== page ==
Summary

This example illustrated the basic procedure for creating a multiclass object classifier using the extractHOGfeatures function from the Computer Vision System Toolbox and the fitcecoc function from the Statistics Toolbox™. Although HOG features and an ECOC classifier were used here, other features and machine learning algorithms can be used in the same way. For instance, you can explore using different feature types for training the classifier; or you can see the effect of using other machine learning algorithms available in the Statistics Toolbox™ such as k-nearest neighbors.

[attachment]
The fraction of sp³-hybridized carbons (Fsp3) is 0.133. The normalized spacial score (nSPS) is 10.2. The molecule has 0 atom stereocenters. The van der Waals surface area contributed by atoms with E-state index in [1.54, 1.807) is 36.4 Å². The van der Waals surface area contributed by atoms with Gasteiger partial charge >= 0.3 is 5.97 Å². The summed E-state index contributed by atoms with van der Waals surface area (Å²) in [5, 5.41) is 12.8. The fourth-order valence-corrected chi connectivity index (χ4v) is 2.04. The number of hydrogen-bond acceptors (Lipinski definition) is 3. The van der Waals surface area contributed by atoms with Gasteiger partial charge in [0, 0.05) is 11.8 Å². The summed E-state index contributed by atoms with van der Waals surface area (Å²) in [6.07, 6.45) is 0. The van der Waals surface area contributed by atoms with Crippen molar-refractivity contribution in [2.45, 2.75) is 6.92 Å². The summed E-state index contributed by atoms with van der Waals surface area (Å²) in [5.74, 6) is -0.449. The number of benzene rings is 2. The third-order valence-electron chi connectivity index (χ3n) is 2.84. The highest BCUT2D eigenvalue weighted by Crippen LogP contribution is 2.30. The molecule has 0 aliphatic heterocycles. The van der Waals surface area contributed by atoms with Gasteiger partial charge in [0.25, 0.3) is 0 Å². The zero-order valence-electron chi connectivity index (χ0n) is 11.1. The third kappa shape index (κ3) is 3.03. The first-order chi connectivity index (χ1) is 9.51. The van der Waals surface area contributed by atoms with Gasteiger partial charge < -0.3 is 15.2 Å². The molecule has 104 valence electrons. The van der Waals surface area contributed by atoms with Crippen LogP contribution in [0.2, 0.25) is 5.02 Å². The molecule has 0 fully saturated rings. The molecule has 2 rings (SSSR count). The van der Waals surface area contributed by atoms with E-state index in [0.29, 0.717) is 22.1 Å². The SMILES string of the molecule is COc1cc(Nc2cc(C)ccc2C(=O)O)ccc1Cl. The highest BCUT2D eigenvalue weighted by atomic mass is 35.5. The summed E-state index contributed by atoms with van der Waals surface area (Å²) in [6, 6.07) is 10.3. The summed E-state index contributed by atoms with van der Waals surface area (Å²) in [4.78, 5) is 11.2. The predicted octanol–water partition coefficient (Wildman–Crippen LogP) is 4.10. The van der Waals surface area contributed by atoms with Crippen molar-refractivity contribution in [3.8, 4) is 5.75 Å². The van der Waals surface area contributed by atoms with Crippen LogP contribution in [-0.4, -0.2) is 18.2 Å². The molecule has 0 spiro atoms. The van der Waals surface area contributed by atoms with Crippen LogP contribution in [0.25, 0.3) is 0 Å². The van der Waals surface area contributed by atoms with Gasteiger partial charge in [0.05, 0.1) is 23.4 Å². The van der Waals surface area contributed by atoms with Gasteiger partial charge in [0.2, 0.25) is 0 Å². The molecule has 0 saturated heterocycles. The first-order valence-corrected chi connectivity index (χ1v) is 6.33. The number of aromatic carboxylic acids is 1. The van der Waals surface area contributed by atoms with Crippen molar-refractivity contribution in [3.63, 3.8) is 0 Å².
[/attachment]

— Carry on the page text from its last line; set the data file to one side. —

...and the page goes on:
References

[1] N. Dalal and B. Triggs, "Histograms of Oriented Gradients for Human Detection", Proc. IEEE Conf. Computer Vision and Pattern Recognition, vol. 1, pp. 886-893, 2005.

[2] LeCun, Y., Bottou, L., Bengio, Y., and Haffner, P. (1998). Gradient-based learning applied to document recognition. Proceedings of the IEEE, 86, 2278-2324.

[3] Y. Netzer, T. Wang, A. Coates, A. Bissacco, B. Wu, A.Y. Ng, Reading Digits in Natural Images with Unsupervised Feature Learning NIPS Workshop on Deep Learning and Unsupervised Feature Learning 2011.